What accounts for IBM's remarkable sustained success over many decades?  One answer may be found in a quote from CEO Ginny Rometty in the current issue of Fortune magazine.  She says, "To be 100 years old, you can never define yourself by a product."  What an astute observation.  Too many firms become defined by a particular product that becomes very popular and profitable.  Then, as  the world changes, they can't adapt and newer, better products pass them by.   In IBM's case, they have not let a particular product become paramount.  They have been able to move beyond one generation of technology and embrace a new wave, and they have done that multiple times.  It's rare.  One wonders whether that "defined by a particular product" phenomenon serves as an explanation for the struggles of firms such as Blackberry.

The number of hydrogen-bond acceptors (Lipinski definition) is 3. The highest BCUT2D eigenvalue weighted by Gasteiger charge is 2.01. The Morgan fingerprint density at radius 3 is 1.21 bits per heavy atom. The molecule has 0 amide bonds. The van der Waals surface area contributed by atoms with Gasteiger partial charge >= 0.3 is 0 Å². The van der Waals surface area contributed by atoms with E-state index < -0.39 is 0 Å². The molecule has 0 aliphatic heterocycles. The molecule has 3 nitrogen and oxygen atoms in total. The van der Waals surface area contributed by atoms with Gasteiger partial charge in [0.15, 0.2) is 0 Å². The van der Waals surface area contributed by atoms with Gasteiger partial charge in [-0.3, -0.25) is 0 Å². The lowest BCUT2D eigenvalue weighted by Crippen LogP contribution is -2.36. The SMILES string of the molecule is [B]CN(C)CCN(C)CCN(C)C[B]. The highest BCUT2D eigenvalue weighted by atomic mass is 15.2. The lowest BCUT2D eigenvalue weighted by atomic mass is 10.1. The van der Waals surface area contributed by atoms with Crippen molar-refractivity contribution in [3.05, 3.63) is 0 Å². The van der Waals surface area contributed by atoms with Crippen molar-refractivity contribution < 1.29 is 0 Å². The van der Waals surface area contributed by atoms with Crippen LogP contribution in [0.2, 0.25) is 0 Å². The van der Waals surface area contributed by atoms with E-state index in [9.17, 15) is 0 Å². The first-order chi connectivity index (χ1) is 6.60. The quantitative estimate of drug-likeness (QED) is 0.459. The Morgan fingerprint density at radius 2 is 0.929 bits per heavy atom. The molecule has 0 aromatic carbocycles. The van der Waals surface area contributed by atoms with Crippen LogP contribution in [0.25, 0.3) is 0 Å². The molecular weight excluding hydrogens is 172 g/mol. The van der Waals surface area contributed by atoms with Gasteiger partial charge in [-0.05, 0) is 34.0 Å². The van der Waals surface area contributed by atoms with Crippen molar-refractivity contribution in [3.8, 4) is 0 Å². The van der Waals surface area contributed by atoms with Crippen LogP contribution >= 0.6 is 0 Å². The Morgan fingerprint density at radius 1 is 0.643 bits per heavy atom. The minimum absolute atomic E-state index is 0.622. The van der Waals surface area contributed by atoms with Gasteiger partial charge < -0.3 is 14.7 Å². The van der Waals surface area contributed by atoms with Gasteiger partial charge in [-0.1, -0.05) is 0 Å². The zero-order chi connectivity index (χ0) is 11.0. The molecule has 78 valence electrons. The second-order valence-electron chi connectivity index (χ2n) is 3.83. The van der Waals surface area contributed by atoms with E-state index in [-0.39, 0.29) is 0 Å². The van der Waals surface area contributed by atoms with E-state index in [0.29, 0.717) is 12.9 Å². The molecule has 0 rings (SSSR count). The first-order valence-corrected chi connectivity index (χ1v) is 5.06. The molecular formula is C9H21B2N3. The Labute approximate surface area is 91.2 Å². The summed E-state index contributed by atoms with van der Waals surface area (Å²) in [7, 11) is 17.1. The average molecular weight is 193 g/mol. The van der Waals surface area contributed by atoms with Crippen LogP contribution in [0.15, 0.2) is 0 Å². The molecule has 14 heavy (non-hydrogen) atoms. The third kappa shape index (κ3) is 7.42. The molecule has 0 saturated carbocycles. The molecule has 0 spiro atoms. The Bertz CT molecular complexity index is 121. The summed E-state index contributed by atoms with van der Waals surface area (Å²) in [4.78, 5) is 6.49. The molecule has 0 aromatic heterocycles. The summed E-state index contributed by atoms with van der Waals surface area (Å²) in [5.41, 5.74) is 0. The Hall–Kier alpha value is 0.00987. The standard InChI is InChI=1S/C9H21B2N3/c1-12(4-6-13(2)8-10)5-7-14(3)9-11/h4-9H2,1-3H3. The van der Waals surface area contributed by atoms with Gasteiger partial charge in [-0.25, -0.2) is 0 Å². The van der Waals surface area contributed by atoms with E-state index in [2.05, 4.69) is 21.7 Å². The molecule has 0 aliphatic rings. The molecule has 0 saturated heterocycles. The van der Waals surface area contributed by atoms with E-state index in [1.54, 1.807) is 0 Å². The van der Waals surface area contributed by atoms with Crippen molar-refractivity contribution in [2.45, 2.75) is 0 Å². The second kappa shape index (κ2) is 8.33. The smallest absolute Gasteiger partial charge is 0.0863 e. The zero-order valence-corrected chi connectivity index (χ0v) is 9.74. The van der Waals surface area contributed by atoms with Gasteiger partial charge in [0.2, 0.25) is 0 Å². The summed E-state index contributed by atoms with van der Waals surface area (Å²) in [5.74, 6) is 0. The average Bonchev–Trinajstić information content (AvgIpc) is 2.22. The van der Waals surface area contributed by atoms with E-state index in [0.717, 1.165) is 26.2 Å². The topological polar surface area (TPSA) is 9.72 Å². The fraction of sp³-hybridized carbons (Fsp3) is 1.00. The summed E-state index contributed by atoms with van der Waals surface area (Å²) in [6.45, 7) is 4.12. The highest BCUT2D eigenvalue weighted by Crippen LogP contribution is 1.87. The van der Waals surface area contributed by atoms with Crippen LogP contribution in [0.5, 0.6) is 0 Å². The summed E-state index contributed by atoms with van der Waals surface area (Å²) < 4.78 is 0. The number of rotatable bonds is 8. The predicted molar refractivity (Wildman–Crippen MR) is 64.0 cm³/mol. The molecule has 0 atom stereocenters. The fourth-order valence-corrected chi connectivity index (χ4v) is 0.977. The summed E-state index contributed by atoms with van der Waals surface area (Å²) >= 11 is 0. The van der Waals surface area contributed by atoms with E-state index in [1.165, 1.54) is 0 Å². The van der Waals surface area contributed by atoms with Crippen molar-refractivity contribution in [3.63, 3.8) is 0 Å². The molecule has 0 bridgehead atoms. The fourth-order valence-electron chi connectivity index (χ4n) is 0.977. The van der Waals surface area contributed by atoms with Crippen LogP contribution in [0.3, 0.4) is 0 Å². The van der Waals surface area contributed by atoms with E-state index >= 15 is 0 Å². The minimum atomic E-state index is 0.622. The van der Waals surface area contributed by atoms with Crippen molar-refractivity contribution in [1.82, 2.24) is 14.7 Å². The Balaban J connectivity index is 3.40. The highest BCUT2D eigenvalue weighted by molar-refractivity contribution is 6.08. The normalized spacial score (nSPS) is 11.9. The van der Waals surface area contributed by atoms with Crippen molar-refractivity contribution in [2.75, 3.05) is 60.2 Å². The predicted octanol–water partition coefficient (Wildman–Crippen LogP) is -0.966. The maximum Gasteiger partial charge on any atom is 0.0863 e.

Wednesday, October 02, 2013

Customers Still Clamor for Trucks

When the auto industry bailouts occurred, we heard much talk about the need for the automakers to shift their focus toward smaller, more environmentally friendly vehicles.   We heard that a focus on trucks and SUVs was the reason for the collapse.  Well, where do things stand now in 2013?  Ford and GM just reported September sales.  Pick-up trucks accounted for 29% of their total vehicle sales in the past month (that does not include SUVs).   The chart below, from Bespoke Investment Group, shows Ford pick-up truck sales reaching pre-recession levels: